Can you believe it’s the end of November already? The year is flying by!
NVDA 2019.3 – Python 3
First of all, the question everyone is wondering, where is the next version of NVDA? We’ve always said, we’d rather wait and release something stable, than aim to meet an arbitrary deadline. Since 2019.2.1 we have made some major “under the hood” changes which we didn’t want to rush through. We have updated the code base from Python 2.x to Python 3.x. Python 2.x is about to reach end of life. Python 3 has many new features, and anyone who has learnt Python in recent years will have learnt Python 3. Upgrading ensures the security and stability of the code moving forward. It also opens development up to a new generation, as all Python 3 courses now teach Python 3. This has necessitated updates to many popular add-ons. NV Access has been working with the add-on community to help them with this transition. This includes favourites like NVDA Remote, and synthesizers like Eloquence, Vocalizer and Acapela. Note that not all of these have released their Python 3 compatible update yet. Some are waiting until there is at least a Beta of NVDA 2019.3 before releasing, as the updated add-on will not be backward compatible.
Joseph Lee has created a helpful list of where add-ons are with Python 3 compatibility. If you aren’t sure of the status of your favourite add-on, your best bet is to email the add-on creator. Otherwise, you can ask on the NVDA email list. If you are an add-on developer and your add-on isn’t listed on Joseph’s list (or if you’ve now updated it), please let Joseph know on the NVDA Add-ons group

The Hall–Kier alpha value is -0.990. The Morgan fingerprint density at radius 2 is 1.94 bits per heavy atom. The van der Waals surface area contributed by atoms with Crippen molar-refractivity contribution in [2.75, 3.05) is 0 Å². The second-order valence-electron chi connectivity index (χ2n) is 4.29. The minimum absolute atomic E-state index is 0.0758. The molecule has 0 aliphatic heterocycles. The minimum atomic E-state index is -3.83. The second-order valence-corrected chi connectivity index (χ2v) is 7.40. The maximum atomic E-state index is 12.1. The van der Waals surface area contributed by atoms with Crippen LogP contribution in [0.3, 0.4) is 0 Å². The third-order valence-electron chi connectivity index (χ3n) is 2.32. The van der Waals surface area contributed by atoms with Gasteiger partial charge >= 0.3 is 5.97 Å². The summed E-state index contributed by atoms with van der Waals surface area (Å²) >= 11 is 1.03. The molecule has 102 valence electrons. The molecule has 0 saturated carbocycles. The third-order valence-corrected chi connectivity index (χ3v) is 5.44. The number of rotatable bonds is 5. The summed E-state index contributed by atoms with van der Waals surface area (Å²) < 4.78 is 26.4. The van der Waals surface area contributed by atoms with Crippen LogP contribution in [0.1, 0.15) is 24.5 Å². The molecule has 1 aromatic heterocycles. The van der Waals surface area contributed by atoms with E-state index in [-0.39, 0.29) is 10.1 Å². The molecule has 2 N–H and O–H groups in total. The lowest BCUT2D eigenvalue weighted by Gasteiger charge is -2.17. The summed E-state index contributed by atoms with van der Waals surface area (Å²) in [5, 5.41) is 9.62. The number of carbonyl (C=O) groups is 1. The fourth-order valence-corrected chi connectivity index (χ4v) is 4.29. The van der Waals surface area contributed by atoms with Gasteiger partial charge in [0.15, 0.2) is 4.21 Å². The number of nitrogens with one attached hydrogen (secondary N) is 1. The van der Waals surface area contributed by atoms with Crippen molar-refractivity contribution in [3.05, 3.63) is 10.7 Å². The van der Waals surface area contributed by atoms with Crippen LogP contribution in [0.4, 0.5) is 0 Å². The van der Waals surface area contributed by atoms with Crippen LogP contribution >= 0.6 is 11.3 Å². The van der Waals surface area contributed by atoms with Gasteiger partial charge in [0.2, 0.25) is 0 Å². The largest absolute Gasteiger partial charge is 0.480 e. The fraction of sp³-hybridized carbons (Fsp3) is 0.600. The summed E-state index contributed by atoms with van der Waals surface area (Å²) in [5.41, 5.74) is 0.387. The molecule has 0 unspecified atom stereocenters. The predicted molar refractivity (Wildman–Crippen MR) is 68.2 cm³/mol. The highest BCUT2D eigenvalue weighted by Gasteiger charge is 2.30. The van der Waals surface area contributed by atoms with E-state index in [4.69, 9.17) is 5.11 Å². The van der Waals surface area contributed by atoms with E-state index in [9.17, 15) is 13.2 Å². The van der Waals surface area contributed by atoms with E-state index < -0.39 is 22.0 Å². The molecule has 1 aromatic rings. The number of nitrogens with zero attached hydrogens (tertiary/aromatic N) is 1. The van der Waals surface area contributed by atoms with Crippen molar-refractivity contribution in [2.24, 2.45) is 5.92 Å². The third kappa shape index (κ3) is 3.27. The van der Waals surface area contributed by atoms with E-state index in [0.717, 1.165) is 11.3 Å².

NVDA 2019.3 new features
So, with that all happening “behind the scenes”, what goodness have we got coming that end-users will notice in 2019.3? Actually, quite a lot!
- Support for new braille displays
- Reporting of hidden text in Word
- Ability to jump back to the review cursor start marker with NVDA+shift+f9
- Screen curtain, which makes the screen black for privacy when enabled (previously available as an add-on)
- Screen highlight which draws a border around the current focus, navigator and browse mode position (again, previously available as an add-on)
- The Java Access Bridge is now included with NVDA to enable access to Java applications, including for 64 bit Java VMs
- … and much more!
Those are just some of the first things that jump out at me from the What’ s new. If you’d like to know everything, download the latest Alpha snapshot and read it’s what’s new from the Help menu.
NVDACon 2019 was a great success. From the NVDACon Website: “With a peak of 68 users despite the rescheduling to november 2019, NVDACon 2019 was the most visited conference so far! The sixth NVDACon had so many unique moments, such as live translated presentations, well known speakers from Google, Mozilla and NV Access, professional speakers showing how to learn foreign languages with NVDA or how to work in MS excel with hierarchies in an efficient way and a lot of interesting addons from Tony! And much more! The best about it, these moments will be accessible for everyone!” The recordings will be available from the NVDACon Past Conferences page soon. Thank you to all those who made the event a fantastic experience for all involved.
One of the highlights for me was the translation of the keynote into Spanish. Following the broadcast of the keynote there was a Q&A session with live translation. Aside from a couple of minor technical hitches, it went really well. It was great to be able to share information with people in their native language.
The #NoMouse challenge
A University of Washington initiative we came across recently is the #NoMouse challenge. From nomouse.org:
“The #NoMouse Challenge is a global effort to raise awareness about accessible web design. Just follow these three simple steps: